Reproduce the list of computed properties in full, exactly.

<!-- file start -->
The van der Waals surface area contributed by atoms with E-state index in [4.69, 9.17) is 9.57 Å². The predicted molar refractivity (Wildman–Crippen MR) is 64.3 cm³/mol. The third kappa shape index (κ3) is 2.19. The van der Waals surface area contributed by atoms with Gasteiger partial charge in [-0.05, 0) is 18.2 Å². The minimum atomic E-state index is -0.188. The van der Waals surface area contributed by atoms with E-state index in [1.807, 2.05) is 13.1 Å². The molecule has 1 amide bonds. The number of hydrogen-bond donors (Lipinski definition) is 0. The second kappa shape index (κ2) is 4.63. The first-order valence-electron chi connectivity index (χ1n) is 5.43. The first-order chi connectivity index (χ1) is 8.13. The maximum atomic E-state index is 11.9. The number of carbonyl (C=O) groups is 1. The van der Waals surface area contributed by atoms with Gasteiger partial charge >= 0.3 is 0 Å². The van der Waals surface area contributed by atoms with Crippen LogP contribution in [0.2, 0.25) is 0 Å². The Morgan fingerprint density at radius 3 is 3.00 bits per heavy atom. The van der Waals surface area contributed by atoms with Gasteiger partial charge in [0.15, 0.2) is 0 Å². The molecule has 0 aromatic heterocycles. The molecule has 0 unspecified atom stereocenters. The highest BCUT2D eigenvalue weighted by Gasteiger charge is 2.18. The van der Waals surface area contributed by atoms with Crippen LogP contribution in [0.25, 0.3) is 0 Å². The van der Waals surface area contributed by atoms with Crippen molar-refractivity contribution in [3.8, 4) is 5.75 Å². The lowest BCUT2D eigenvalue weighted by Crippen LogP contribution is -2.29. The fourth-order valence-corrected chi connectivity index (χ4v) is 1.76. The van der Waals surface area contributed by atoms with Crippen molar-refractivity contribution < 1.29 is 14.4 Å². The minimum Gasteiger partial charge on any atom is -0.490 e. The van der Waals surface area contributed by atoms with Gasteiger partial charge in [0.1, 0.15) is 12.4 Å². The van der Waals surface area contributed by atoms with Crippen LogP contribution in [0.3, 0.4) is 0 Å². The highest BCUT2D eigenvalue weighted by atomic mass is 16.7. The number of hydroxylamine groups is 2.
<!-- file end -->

The van der Waals surface area contributed by atoms with E-state index in [4.69, 9.17) is 9.57 Å². The predicted molar refractivity (Wildman–Crippen MR) is 64.3 cm³/mol. The third kappa shape index (κ3) is 2.19. The van der Waals surface area contributed by atoms with Gasteiger partial charge in [-0.05, 0) is 18.2 Å². The minimum atomic E-state index is -0.188. The van der Waals surface area contributed by atoms with E-state index in [1.807, 2.05) is 13.1 Å². The molecule has 1 amide bonds. The number of hydrogen-bond donors (Lipinski definition) is 0. The second kappa shape index (κ2) is 4.63. The first-order valence-electron chi connectivity index (χ1n) is 5.43. The first-order chi connectivity index (χ1) is 8.13. The maximum atomic E-state index is 11.9. The number of carbonyl (C=O) groups is 1. The van der Waals surface area contributed by atoms with Gasteiger partial charge >= 0.3 is 0 Å². The van der Waals surface area contributed by atoms with Crippen LogP contribution in [0.2, 0.25) is 0 Å². The Morgan fingerprint density at radius 3 is 3.00 bits per heavy atom. The van der Waals surface area contributed by atoms with Gasteiger partial charge in [0.15, 0.2) is 0 Å². The molecule has 0 aromatic heterocycles. The molecule has 0 unspecified atom stereocenters. The highest BCUT2D eigenvalue weighted by Gasteiger charge is 2.18. The van der Waals surface area contributed by atoms with Crippen LogP contribution in [0.25, 0.3) is 0 Å². The van der Waals surface area contributed by atoms with Crippen molar-refractivity contribution in [3.8, 4) is 5.75 Å². The lowest BCUT2D eigenvalue weighted by Crippen LogP contribution is -2.29. The fourth-order valence-corrected chi connectivity index (χ4v) is 1.76. The van der Waals surface area contributed by atoms with Crippen molar-refractivity contribution < 1.29 is 14.4 Å². The minimum Gasteiger partial charge on any atom is -0.490 e. The van der Waals surface area contributed by atoms with Gasteiger partial charge in [0.1, 0.15) is 12.4 Å². The van der Waals surface area contributed by atoms with Crippen LogP contribution in [0.3, 0.4) is 0 Å². The highest BCUT2D eigenvalue weighted by atomic mass is 16.7. The number of hydroxylamine groups is 2.